“Not that many people hear music in clubs,” says Nichols. “The majority of people are just there to have a good time. They don’t care if the DJ is using vinyl or not.”

He also says that labels wouldn’t be more inclined to sign an artist simply because he or she used vinyl. Factors such as online presence, size of fan base and quality of music are more important, he says. “How something is created doesn’t matter. The end is result is what does,” he says.

A similar mindset emerges on the hyperactive online music blogosphere, the current tastemaker of choice.

Jeff Meltz is an active member of the blogosphere, as a photographer and founder of the music blog, thecultureofme.com. Along with most bloggers, Meltz saturates his site with mp3 downloads. While he appreciates their convenience, he finds the entire package lacking.

“There’s nothing physical to keep,” says Meltz. “You put it on your iPod and never play it more than once. Vinyl is the only remaining art form of music as a physical thing.” He says he owns hundreds of 7-inch singles and 12-inch records, but he’s aware that perceptions are changing. He cites one of his acquaintances, the DJ rekLES, who was named best DJ in New York by The L Magazine and Time Out New York – despite the fact that he only uses CDs.

Vinyl remains an anachronism, but an enduring one. In a music industry that’s increasingly based on intangibles, such as internet buzz and digital assets, physical records seem like an anomaly. Josh Madell, co-owner Other Music, alluded to the “fetish” factor in WNYC’s “Soundcheck.” The feeling of opening the sleeve and putting a needle to the groove is an experience that’s far more organic than clicking on an mp3 or pressing play on an iPod. There’s a greater connection between fan and artist, says Madell, because vinyl is a more physical experience, even if imperfections such as scratches or crackling exist.

But in other ways, vinyl’s longevity is a predecessor of the internet’s D.I.Y. mentality. The effort of crate digging – searching out old forgotten releases – is a firm rejection of musical hegemony. The experience of discovering an artist and sharing it to with the world – or at least an immediate circle of friends – is far more visceral when the format is LP. Still, one can’t deny the convenience of the internet and the potentially massive exposure that can be gained.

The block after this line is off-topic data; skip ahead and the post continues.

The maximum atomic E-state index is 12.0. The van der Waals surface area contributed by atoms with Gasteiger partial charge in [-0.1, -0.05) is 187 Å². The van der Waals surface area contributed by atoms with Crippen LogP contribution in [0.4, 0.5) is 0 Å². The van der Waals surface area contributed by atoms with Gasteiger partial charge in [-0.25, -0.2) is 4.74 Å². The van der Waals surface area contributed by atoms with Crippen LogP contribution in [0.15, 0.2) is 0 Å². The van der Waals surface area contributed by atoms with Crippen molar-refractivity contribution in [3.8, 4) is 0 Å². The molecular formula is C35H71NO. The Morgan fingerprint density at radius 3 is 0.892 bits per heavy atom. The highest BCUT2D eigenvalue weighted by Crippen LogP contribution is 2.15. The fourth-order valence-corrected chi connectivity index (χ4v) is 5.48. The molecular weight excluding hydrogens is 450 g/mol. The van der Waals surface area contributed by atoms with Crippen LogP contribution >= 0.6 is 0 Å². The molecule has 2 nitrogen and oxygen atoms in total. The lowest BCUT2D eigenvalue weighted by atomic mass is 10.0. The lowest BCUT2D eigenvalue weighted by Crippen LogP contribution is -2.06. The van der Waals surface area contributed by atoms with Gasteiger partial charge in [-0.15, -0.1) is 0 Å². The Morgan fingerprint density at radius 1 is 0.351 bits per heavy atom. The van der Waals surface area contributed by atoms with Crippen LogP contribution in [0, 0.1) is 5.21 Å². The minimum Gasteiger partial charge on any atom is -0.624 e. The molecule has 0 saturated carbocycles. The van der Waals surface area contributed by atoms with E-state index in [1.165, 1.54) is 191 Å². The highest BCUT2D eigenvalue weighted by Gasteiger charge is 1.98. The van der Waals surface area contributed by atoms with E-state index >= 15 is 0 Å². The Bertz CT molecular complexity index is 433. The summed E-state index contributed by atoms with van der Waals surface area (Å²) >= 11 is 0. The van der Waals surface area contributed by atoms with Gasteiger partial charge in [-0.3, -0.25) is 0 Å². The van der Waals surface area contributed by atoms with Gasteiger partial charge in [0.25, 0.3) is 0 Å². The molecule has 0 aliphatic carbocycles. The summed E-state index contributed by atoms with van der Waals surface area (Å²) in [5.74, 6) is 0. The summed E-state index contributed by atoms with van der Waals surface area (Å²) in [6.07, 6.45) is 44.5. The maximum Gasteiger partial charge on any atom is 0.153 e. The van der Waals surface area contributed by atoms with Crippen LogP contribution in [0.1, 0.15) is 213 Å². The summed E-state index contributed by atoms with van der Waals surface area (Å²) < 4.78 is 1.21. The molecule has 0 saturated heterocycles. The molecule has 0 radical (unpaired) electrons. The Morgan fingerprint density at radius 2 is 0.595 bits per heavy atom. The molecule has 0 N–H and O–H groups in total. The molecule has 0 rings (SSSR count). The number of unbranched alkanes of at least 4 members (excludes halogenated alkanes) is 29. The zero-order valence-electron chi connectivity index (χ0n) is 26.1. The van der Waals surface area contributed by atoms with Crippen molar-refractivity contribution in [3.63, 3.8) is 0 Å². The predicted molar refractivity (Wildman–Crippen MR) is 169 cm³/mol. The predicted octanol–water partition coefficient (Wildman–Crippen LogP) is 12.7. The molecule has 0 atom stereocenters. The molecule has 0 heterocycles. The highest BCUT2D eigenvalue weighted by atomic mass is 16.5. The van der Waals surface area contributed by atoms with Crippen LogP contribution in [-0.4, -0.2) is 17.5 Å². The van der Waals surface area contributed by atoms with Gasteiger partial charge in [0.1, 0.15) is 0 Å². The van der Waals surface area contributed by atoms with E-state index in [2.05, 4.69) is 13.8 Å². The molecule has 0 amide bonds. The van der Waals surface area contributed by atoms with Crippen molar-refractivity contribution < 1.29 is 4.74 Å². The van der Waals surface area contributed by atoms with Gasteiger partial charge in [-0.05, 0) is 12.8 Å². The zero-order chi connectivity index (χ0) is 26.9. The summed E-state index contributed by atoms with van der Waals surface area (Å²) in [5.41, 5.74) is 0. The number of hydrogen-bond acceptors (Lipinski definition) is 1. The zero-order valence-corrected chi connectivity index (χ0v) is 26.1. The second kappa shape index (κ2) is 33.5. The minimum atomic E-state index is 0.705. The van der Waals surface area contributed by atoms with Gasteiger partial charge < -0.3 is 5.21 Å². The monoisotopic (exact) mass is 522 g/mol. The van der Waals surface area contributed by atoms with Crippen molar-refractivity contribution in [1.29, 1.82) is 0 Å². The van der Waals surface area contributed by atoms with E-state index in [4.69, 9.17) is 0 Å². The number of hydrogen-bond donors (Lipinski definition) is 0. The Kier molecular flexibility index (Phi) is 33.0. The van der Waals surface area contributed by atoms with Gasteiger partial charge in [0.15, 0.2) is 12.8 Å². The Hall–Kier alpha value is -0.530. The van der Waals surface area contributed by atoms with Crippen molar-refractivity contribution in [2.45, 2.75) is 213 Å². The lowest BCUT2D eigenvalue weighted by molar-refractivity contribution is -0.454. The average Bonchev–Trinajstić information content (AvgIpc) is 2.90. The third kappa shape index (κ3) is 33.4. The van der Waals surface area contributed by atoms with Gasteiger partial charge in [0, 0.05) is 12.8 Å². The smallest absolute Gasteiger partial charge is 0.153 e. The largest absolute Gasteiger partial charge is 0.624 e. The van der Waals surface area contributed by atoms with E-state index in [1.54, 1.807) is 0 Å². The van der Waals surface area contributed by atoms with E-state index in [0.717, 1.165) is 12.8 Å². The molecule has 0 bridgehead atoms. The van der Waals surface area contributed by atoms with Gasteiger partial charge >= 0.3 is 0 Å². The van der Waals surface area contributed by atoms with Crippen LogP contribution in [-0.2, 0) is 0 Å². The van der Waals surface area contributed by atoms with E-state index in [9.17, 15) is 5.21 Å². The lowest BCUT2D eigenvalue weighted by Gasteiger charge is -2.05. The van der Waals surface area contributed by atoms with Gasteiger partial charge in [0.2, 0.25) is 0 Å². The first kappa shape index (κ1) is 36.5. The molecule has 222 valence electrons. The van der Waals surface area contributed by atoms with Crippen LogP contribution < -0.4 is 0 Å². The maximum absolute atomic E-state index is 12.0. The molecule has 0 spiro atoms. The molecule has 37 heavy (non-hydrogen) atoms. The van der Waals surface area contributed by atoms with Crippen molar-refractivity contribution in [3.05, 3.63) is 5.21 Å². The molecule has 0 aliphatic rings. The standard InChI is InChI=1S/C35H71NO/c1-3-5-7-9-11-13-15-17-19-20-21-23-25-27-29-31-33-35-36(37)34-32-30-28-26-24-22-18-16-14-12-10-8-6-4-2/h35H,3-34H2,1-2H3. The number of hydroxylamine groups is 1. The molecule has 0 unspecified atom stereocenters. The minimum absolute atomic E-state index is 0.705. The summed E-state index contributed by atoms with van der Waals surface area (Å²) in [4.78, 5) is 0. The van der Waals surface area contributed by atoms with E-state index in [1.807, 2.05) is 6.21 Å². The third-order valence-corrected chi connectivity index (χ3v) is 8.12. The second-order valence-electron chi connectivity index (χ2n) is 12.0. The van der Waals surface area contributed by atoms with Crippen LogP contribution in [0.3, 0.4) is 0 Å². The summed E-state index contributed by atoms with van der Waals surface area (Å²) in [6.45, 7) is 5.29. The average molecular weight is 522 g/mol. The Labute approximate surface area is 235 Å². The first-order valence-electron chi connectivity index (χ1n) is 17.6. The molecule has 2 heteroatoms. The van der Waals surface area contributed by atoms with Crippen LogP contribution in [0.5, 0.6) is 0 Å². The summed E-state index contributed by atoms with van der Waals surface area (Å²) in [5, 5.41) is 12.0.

Thus, Madell imagines a future of vinyl and mp3s, with CDs falling out of favor. In some ways, it’s already happened. Gloomy music industry talk always focuses on CDs, because they remain the dominant format, but in many ways, CDs are already more antiquated than vinyl. Instead of paying for the physical product, customers are essentially paying for the labor behind the music, as the artist, producer and record labels all receive a cut of the profits. But that slim, silver disc is disposable, and the minimal amounts of artwork and liner notes included are also unlikely to entice more than a few looks.

Vinyl, by comparison, is all about the physical product. In some cases, it’s less convenient to listen to, but the packaging and presence of it makes it worthwhile. In some extreme cases, vinyl is a collector’s item, and even the music is secondary. “They buy it for posterity and they download the album to listen to,” says blogger Meltz.

Whatever the individual reasons, vinyl continues to stick around, and it doesn’t look as if it will be leaving soon.

“I don’t think it’ll ever go away completely. There will always be collectors,” says former Astralwerks project manager Nichols. “I’m still a vinyl fanatic.”


Chris said...

Does Beatmixing (the dj) lose some of it's credibility when being done using software?

Roland said...

Depends who you ask, I guess. I'm amazed by people who can beatmatch real vinyl. But as someone who wants to get involved in that stuff, I think it's really expensive to start out. Marc really made a good point: software like Serato costs as much as the turntables, but mp3s are way cheaper than vinyl records. To answer your question, I'm definitely more impressed personally by real beatmatching, but I also don't have the cash to start doing it, unfortunately.

Btw, there's a good article on Serato here: http://journalism.nyu.edu/pubzone/livewire/arts_entertainment/thats_so_smooth/

Thanks for stopping by!